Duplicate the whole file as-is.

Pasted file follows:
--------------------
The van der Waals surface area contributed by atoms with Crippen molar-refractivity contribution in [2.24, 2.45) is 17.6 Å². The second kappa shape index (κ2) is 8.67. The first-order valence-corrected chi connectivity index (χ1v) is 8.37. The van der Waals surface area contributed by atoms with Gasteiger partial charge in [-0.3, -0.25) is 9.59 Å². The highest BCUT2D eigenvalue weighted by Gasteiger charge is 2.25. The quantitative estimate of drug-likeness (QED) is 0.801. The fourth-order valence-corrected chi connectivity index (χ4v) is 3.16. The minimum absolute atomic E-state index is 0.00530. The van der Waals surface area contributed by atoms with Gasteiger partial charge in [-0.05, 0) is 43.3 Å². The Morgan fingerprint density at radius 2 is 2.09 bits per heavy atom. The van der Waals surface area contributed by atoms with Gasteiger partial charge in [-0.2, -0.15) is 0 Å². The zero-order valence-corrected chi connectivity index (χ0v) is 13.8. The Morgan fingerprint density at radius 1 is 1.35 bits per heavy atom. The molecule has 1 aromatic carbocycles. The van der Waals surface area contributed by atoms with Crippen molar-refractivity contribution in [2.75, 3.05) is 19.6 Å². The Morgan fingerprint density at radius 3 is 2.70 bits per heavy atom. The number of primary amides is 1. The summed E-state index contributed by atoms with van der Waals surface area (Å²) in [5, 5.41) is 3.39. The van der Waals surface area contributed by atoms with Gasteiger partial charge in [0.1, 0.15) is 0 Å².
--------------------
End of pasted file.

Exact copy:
The van der Waals surface area contributed by atoms with Crippen molar-refractivity contribution in [2.24, 2.45) is 17.6 Å². The second kappa shape index (κ2) is 8.67. The first-order valence-corrected chi connectivity index (χ1v) is 8.37. The van der Waals surface area contributed by atoms with Gasteiger partial charge in [-0.3, -0.25) is 9.59 Å². The highest BCUT2D eigenvalue weighted by Gasteiger charge is 2.25. The quantitative estimate of drug-likeness (QED) is 0.801. The fourth-order valence-corrected chi connectivity index (χ4v) is 3.16. The minimum absolute atomic E-state index is 0.00530. The van der Waals surface area contributed by atoms with Gasteiger partial charge in [-0.05, 0) is 43.3 Å². The Morgan fingerprint density at radius 2 is 2.09 bits per heavy atom. The van der Waals surface area contributed by atoms with Gasteiger partial charge in [-0.2, -0.15) is 0 Å². The zero-order valence-corrected chi connectivity index (χ0v) is 13.8. The Morgan fingerprint density at radius 1 is 1.35 bits per heavy atom. The molecule has 1 aromatic carbocycles. The van der Waals surface area contributed by atoms with Crippen molar-refractivity contribution in [2.75, 3.05) is 19.6 Å². The Morgan fingerprint density at radius 3 is 2.70 bits per heavy atom. The number of primary amides is 1. The summed E-state index contributed by atoms with van der Waals surface area (Å²) in [5, 5.41) is 3.39. The van der Waals surface area contributed by atoms with Gasteiger partial charge in [0.1, 0.15) is 0 Å².